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Apr
23

$705K in PIERCE COUNTY CONNECTED Final Funding Round Focuses On COVID-19 Vaccine Equity

PIERCE COUNTY CONNECTED is an aligned philanthropic response to COVID-19 in Pierce County

 

Released 4/23/21 11:20am
Media Inquiries Contact:
Megan Sukys, 253.345.4173
VP Communications, GTCF

 

The PIERCE COUNTY CONNECTED Fund (PCC) announced its final round of funding with $705,000 going to 38 local organizations. This funding will focus on advancing, aligning, and bridging gaps in governmental relief dollars to support accurate, culturally relevant COVID-19 vaccine information and access supports to be facilitated by trusted service providers and networks across communities in Pierce County. The funding will also support nonprofits providing federally funded COVID-19 relief. 

The following organizations received fund support: 

 

With people aged 16 and up eligible for the COVID-19 vaccine and with increasing vaccine availability, Pierce County is on the threshold of recovery from the pandemic. However, PCC recognizes that availability does not equal vaccine access for communities facing historical trauma, cultural, physical, and resource barriers.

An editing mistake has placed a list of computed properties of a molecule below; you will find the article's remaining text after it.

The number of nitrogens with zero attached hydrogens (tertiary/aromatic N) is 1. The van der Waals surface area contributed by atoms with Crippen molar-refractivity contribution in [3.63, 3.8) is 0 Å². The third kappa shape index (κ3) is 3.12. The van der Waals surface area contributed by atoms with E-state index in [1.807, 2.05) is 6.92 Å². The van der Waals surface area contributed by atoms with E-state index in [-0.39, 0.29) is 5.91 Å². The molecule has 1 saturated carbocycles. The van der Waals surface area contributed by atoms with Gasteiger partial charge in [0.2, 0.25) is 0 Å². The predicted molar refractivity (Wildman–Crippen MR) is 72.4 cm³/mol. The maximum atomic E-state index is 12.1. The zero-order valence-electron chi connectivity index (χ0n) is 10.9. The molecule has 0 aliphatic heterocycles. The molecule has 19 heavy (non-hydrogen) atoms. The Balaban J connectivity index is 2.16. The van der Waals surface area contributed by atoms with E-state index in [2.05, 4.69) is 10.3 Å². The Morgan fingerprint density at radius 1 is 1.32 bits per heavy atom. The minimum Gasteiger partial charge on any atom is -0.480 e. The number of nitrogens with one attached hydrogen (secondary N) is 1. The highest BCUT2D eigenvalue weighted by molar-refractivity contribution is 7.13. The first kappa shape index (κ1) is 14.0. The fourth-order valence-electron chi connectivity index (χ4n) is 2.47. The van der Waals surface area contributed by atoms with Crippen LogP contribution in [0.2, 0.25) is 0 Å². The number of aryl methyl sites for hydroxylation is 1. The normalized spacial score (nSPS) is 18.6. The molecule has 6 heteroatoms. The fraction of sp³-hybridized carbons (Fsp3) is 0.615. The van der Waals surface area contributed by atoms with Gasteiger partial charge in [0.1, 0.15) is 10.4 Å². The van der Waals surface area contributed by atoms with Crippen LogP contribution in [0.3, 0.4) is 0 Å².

Continuing the PCC Funding Committee’s commitment to equity, transparency, and a streamlined funding process to deliver critical funding to those supporting our most vulnerable populations, this final funding distribution is intended to support BIPOC, rural, and other communities who bear the greatest burden of the pandemic.

 

Dona Ponepinto, President and CEO, United Way, Co-Chair, PIERCE COUNTY CONNECTED Fund Committee Member,When we launched PIERCE COUNTY CONNECTED, our funding committee said we are stronger together. Over the past year, the dual pandemics of COVID-19 and racism have impacted and eroded our economy, social connectedness, and even access to basic needs such as food and shelter.  

As PIERCE COUNTY CONNECTED sunsets, our region has a path forward to recovery if people have the necessary and culturally relevant information, connection, and access to vaccines. Phase 4 funding recipients include public health, larger non-profits and health systems, and grassroots organizations that already have established, trusted relationships with people who may not have vaccine information or access. As Pierce County rebuilds, my hope is that networks across Pierce County continue to join one another in times of crisis and opportunity. We are truly stronger together.